AS we approach the 50th anniversary of the death of Pablo Picasso – a series of events are planned for 2023 – it is true to say that his legendary status remains undimmed.
The Malaga-born artist came to define 20th century art, and unlike many of his predecessors, he attained superstar status in life.
Born in Malaga in 1881, the Picasso family moved to A Coruña in Galicia when his father, Don Jose Ruiz y Blasco, took up a position as a professor at the School of Fine Arts.
This was where Picasso first received formal training in the arts before he headed as a young man to Barcelona, which was perhaps the most influential city as he developed his unique style.
Today, his legacy and impact on the contemporary art scene can be found in galleries across the world.
While he spent most of his adult life in France it is to Spain that one should look to understand the man and his work.
And there is much to learn by following in the childhood footsteps of Picasso across the country.
It is only apt that the start of the trail should be in his birth city of Malaga.
The house where he was born – now the Picasso Birthplace Museum (Casa Natal Picasso) – was declared an official heritage site in 1983. It is found in the heart of the city in the historic Plaza de la Merced and has a selection of the artist’s prints and ceramics, as well as a collection of Picasso’s home and personal life.
A short walk through the winding city streets will bring you to the Museo Picasso Malaga. It opened in 2003 in the Buenavista Palace, and has 285 works donated by members of Picasso’s family.
While the logical next stop on the trail would be Galicia, where Picasso moved next, the 10-hour drive can be broken by stopping off in Madrid
The city is home to some of Spain’s greatest galleries, with a collection of Picasso’s most iconic paintings among them.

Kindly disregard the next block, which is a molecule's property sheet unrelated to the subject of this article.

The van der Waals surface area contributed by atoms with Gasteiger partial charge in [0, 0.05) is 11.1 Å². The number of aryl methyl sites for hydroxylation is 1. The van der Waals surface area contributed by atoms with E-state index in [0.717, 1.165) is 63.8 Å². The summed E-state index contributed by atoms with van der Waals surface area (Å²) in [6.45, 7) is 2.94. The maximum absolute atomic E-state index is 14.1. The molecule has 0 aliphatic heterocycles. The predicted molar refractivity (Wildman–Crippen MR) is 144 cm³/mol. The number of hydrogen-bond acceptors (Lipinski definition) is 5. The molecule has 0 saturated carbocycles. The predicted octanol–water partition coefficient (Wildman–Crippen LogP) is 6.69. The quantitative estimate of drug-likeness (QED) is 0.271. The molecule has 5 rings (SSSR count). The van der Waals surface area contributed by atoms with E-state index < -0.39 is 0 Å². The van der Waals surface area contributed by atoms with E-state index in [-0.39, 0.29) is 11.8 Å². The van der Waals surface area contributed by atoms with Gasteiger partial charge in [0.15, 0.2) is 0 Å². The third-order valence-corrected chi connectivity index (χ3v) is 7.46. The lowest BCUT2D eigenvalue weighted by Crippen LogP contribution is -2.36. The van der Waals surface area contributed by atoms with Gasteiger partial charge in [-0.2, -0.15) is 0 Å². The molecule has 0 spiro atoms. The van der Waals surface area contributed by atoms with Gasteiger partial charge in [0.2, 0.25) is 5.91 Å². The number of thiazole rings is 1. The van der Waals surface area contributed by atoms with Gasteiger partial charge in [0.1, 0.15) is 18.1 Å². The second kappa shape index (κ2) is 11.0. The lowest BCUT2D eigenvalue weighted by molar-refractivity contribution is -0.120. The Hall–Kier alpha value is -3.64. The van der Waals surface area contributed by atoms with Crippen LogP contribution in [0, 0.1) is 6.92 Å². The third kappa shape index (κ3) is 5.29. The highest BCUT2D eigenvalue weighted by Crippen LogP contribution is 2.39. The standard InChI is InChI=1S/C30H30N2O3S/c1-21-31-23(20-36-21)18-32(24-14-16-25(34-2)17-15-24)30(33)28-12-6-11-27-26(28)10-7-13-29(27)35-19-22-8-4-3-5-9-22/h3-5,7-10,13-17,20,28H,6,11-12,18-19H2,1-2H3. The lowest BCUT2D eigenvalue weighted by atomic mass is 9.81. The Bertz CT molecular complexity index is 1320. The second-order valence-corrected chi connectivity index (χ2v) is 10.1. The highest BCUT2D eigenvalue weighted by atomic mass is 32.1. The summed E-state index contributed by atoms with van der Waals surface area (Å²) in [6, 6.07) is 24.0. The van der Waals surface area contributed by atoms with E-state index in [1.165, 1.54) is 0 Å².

Probably his most celebrated picture – artistically and culturally – is La Guernica, which is housed at the Museo Nacional Centro de Arte Reina Sofia.
Prints do not do the work justice. To truly appreciate the massive artwork – it measures approximately 11 ft (3.5 metres) tall and 24 ft (7.8 metres) wide – it must be seen in person.
A visit to the Prado Museum is also a must. Picasso himself first visited in 1895 and he was highly influenced by the works of Diego Valazquez and El Greco. Art by Picasso is included in the permanent collection as well as regular temporary exhibits.
To get a taste of Picasso’s childhood influences it is time to get back in the car and head for A Coruña.
The northwestern coast of Spain was highly important to the young Picasso.
The azure tones of sea and sky featured in his works throughout his life. And it was on Riazor Beach that he is said to have first discovered feminine nudity, when sketching near bathing huts.
The next step for Picasso was Barcelona, where he entered adulthood – but that is a story for another day.
- Russian Museum in Spain’s Malaga reopens its doors with 350 works by Picasso
- Stepping inside Picasso’s childhood home in Malaga on Spain’s Costa del Sol
- Picasso’s Guernica revisited: The Malagueno artist’s perplexing masterpiece
- Celebrating Pablo: Year of events to mark the 50th anniversary of Picasso’s death launched in Madrid